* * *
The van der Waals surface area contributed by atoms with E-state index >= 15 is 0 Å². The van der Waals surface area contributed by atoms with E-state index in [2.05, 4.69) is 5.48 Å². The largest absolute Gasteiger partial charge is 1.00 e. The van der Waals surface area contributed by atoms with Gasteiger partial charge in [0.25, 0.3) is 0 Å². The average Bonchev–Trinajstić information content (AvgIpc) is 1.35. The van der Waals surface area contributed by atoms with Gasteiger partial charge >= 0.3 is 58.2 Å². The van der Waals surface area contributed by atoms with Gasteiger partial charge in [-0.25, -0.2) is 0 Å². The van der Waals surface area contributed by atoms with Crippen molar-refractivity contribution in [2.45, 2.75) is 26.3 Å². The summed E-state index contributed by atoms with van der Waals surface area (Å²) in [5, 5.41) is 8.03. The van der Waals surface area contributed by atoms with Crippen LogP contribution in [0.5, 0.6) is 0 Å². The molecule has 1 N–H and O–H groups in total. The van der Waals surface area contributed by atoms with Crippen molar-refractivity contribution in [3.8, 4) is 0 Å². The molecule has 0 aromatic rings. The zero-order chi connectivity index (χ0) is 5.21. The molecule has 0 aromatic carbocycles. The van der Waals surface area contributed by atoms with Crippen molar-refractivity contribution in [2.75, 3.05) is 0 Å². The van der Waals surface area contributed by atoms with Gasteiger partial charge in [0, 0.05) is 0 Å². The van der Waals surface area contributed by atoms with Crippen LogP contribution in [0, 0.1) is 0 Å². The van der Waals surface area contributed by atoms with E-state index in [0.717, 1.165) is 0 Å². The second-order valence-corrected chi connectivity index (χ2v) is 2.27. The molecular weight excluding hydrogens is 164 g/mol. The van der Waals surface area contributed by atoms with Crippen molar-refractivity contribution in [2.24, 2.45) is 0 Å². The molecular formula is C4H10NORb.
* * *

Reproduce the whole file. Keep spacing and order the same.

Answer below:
The van der Waals surface area contributed by atoms with E-state index >= 15 is 0 Å². The van der Waals surface area contributed by atoms with E-state index in [2.05, 4.69) is 5.48 Å². The largest absolute Gasteiger partial charge is 1.00 e. The van der Waals surface area contributed by atoms with Gasteiger partial charge in [0.25, 0.3) is 0 Å². The average Bonchev–Trinajstić information content (AvgIpc) is 1.35. The van der Waals surface area contributed by atoms with Gasteiger partial charge >= 0.3 is 58.2 Å². The van der Waals surface area contributed by atoms with Gasteiger partial charge in [-0.25, -0.2) is 0 Å². The van der Waals surface area contributed by atoms with Crippen molar-refractivity contribution in [2.45, 2.75) is 26.3 Å². The summed E-state index contributed by atoms with van der Waals surface area (Å²) in [5, 5.41) is 8.03. The van der Waals surface area contributed by atoms with Crippen LogP contribution in [0.5, 0.6) is 0 Å². The molecule has 1 N–H and O–H groups in total. The van der Waals surface area contributed by atoms with Crippen molar-refractivity contribution in [3.8, 4) is 0 Å². The molecule has 0 aromatic rings. The zero-order chi connectivity index (χ0) is 5.21. The molecule has 0 aromatic carbocycles. The van der Waals surface area contributed by atoms with Crippen molar-refractivity contribution in [2.75, 3.05) is 0 Å². The van der Waals surface area contributed by atoms with Gasteiger partial charge in [0, 0.05) is 0 Å². The van der Waals surface area contributed by atoms with Crippen LogP contribution in [0, 0.1) is 0 Å². The van der Waals surface area contributed by atoms with E-state index in [0.717, 1.165) is 0 Å². The second-order valence-corrected chi connectivity index (χ2v) is 2.27. The molecular weight excluding hydrogens is 164 g/mol. The van der Waals surface area contributed by atoms with Crippen molar-refractivity contribution in [2.24, 2.45) is 0 Å². The molecular formula is C4H10NORb.